That’s why building habits for better mental health can make a big difference in your day-to-day life.
As you explore new behaviors and begin incorporating them into your routine, aim to frame these changes as self-kindness, not self-punishment. Maintaining a gentle, kind attitude toward yourself can do a lot more to improve your mental health and overall outlook than criticism and negative self-talk.
“Work on your mental health from a place of care,” Davis recommends.
Sleep isn’t just a nonnegotiable for physical health. It also plays an essential role in mental health.
One 2021 studyTrusted Source included data from 273,695 adults in the United States. The researchers found that people who averaged 6 hours of sleep or less per night were about 2.5 times more likely to report frequent mental distress than those who averaged more than 6 hours of sleep.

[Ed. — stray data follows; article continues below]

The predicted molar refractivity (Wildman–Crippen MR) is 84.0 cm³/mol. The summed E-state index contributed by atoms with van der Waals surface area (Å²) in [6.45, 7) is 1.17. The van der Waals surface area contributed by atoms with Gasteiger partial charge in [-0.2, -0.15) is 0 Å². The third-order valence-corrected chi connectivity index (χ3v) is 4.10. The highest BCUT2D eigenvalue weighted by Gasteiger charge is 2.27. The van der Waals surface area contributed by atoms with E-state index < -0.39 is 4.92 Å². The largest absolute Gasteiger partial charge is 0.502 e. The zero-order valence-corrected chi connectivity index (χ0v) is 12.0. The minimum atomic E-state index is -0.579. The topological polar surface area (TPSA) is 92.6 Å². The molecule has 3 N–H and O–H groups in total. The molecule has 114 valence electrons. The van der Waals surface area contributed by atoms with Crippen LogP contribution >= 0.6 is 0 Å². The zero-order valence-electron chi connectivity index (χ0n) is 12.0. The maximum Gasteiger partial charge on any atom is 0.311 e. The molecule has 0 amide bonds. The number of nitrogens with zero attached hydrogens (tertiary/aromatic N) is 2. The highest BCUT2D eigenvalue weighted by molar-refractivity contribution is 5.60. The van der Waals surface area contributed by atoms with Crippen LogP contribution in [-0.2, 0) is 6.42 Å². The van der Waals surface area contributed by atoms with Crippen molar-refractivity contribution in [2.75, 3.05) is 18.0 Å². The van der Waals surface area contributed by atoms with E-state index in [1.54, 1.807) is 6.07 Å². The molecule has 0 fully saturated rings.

The quality of your sleep matters, too: Disrupted sleep can contribute to mental health symptoms.
To get enough high quality sleep, try starting with these habits:
- Avoid caffeine after 3 p.m.
- Try to wake up and go to sleep at the same time every day.
- Make your bedroom into a quiet, relaxing, clutter-free space.
- Aim to keep the temperature in your bedroom somewhere around 65°F (18.3°C).
Healthy sleep habits can be harder to build on your own if you have a sleep disorder.
If you think your sleeping issues may relate to a sleep condition, a sleep specialist can offer more information about helpful evidence-based treatments, like cognitive behavioral therapy for insomnia.